You need to be careful with the wheelbarrow and shovel because these beds will mark, or even crack, if hit hard enough by a heavy tool.
As a raised bed is taller and longer, the increased weight puts pressure on the sides and can bow them outwards. These timbers do have a protective UV coating which provides stability to the finish for years of outdoor exposure. They have been developed for gardening and are stable from any leaching to the garden beds. Putting a liner beneath is not recommended, as you want the plant roots to access the subsoil, where they will find trace minerals, garden amendments which have migrated downwards, and drainage. Any wood piled flat and exposed to rain will develop the white mold you describe, as well as the dark patches which are usually the onset of rot.
We’ve used them all in our own gardens, and have years of track records to help you decide on the ideal bed for your garden. Available in a variety of species, such as Western Red Cedar, Atlantic White Cedar, Yellow Cedar, Port Orford Cedar and Juniper, cedar is the wood of choice for patio decking, fencing, outdoor furniture and many styles of garden raised beds.
Or the usable parts of the wood can be split into smaller pieces and used for garden stakes and trellises.
It is difficult to predict how long a cedar raised bed will last since there are variables such as the type of cedar used, the soil conditions in your garden, and the weather patterns of different regions.
Because HDPE is a stable material it does not leach any chemicals, toxic or otherwise, into the soil within the garden bed.


And because the color is added before the molten plastic is poured into its mold, the color runs through the boards, so if you should scratch the sides of the beds it hardly shows because the color is the same. This may not be necessary for most gardeners, but since recycled beds are available in different color choices, some colors (especially white or grey) may lend themselves to cleaning at the end of each gardening season.
A common solution is the use of aluminum “flat-stock”, which is just a straight bar of aluminum drilled on each end and secured to either side of the bed. The raw material is costly to manufacturers of raised beds, and this cost is reflected in the price. They are designed to be used with flanged corner joints which can be stacked to make the bed any height in increments of 5.5”.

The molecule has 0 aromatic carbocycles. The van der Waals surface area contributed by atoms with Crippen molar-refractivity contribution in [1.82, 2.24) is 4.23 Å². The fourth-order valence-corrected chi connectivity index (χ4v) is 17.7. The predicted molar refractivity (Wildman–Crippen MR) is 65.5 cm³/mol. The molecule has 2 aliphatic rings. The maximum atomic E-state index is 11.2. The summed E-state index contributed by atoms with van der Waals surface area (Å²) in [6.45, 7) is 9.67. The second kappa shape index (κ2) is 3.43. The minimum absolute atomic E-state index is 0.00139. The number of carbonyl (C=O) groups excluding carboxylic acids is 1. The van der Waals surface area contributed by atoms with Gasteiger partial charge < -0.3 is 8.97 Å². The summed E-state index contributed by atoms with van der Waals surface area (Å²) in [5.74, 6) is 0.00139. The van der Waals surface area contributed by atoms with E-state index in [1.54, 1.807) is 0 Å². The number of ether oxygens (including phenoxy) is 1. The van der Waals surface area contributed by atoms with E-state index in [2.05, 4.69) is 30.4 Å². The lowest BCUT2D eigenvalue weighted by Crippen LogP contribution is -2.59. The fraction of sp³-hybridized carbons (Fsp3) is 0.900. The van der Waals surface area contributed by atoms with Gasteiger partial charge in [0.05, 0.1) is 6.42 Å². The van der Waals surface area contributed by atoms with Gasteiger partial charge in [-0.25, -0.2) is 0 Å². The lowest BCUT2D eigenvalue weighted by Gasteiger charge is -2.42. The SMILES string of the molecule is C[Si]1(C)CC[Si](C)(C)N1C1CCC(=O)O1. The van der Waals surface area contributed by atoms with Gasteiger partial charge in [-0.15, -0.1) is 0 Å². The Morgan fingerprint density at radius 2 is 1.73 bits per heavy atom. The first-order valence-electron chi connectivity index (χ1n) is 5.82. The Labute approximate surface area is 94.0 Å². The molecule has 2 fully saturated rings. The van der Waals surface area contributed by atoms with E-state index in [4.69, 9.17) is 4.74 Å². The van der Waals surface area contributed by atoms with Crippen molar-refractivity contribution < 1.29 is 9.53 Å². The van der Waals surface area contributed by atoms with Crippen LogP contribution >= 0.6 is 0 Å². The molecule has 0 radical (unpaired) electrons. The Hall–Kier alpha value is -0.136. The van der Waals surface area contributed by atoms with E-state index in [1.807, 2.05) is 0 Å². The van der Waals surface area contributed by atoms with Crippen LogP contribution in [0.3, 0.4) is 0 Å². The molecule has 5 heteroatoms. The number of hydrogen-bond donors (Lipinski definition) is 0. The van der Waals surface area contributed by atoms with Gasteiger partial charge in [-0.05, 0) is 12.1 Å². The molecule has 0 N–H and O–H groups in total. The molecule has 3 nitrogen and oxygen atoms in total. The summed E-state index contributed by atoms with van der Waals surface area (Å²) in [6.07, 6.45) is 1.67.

Take special care when using the weedeater, or the plastic whip may scuff the bottom edges of the composite bed.
Wood is a natural material, and lends itself perfectly for garden beds which complement the natural beauty of the plantings.
The outside of the beds can be treated with an exterior finish such as Tung Oil Finish, which will brighten and preserve the original cedar color.
Recycled plastics can also be considered an investment since they improve the perceived value of your property, so cleaning the beds can be of benefit especially if you plan to resell your home in the years ahead.
Some gardeners use this only on the inside of the beds, since beds deteriorate from the inside. If you wish to apply such a finish, it is recommended to do this before the beds are assembled and crops are planted. In the rainy Pacific Northwest, the wood may retain moisture for longer periods which eventually creates the conditions for rot and deterioration.
However, it is easy to calculate the long-term savings with recycled beds, since they do not need to be replaced. But in a commercial garden or garden center, the recycled beds make a lot of sense because they hold up to heavy use, occasional abuse and still look like new after a quick wash. Or you can ask a friend who knows wood identification, or take a sample to a building supply and they will know.
However, there are inexpensive and non-toxic wood stabilizers such as Eco Wood Treatment which are effective at creating a moisture barrier and thus preserving the wood and increasing its lifespan. And creative gardeners will appreciate the myriad design styles available with the composite bed system. However, stains are available with these treatments which can impart different shades of color to the wood.